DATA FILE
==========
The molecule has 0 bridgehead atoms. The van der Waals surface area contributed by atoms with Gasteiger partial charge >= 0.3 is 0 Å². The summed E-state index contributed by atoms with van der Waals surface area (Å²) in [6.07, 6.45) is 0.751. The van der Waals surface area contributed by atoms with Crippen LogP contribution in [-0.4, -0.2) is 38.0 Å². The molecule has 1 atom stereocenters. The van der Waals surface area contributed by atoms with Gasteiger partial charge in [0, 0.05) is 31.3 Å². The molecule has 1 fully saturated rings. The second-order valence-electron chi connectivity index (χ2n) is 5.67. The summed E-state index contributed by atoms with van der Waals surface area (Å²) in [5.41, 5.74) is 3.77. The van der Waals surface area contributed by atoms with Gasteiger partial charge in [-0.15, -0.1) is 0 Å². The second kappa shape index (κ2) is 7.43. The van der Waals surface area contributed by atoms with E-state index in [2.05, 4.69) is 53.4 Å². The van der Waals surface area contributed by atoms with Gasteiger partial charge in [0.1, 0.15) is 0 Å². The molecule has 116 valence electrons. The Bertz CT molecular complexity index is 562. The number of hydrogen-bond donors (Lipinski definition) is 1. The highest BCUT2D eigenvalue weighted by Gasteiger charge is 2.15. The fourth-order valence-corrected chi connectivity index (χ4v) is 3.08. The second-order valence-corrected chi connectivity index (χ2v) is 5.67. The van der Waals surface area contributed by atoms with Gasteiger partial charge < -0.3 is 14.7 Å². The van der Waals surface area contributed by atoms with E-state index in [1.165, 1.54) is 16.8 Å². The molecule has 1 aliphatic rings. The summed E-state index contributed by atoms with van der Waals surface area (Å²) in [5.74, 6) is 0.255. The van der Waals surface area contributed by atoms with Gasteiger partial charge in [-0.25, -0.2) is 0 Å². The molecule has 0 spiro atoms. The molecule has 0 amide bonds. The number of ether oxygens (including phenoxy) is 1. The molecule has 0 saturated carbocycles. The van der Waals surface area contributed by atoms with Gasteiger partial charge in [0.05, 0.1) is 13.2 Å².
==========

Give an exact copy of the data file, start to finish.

The molecule has 0 bridgehead atoms. The van der Waals surface area contributed by atoms with Gasteiger partial charge >= 0.3 is 0 Å². The summed E-state index contributed by atoms with van der Waals surface area (Å²) in [6.07, 6.45) is 0.751. The van der Waals surface area contributed by atoms with Crippen LogP contribution in [-0.4, -0.2) is 38.0 Å². The molecule has 1 atom stereocenters. The van der Waals surface area contributed by atoms with Gasteiger partial charge in [0, 0.05) is 31.3 Å². The molecule has 1 fully saturated rings. The second-order valence-electron chi connectivity index (χ2n) is 5.67. The summed E-state index contributed by atoms with van der Waals surface area (Å²) in [5.41, 5.74) is 3.77. The van der Waals surface area contributed by atoms with Gasteiger partial charge in [-0.15, -0.1) is 0 Å². The second kappa shape index (κ2) is 7.43. The van der Waals surface area contributed by atoms with E-state index in [2.05, 4.69) is 53.4 Å². The van der Waals surface area contributed by atoms with Gasteiger partial charge in [0.1, 0.15) is 0 Å². The molecule has 116 valence electrons. The Bertz CT molecular complexity index is 562. The number of hydrogen-bond donors (Lipinski definition) is 1. The highest BCUT2D eigenvalue weighted by Gasteiger charge is 2.15. The fourth-order valence-corrected chi connectivity index (χ4v) is 3.08. The second-order valence-corrected chi connectivity index (χ2v) is 5.67. The van der Waals surface area contributed by atoms with Gasteiger partial charge < -0.3 is 14.7 Å². The van der Waals surface area contributed by atoms with E-state index in [1.165, 1.54) is 16.8 Å². The molecule has 1 aliphatic rings. The summed E-state index contributed by atoms with van der Waals surface area (Å²) in [5.74, 6) is 0.255. The van der Waals surface area contributed by atoms with Gasteiger partial charge in [-0.25, -0.2) is 0 Å². The molecule has 0 spiro atoms. The molecule has 0 amide bonds. The number of ether oxygens (including phenoxy) is 1. The molecule has 0 saturated carbocycles. The van der Waals surface area contributed by atoms with Gasteiger partial charge in [0.05, 0.1) is 13.2 Å².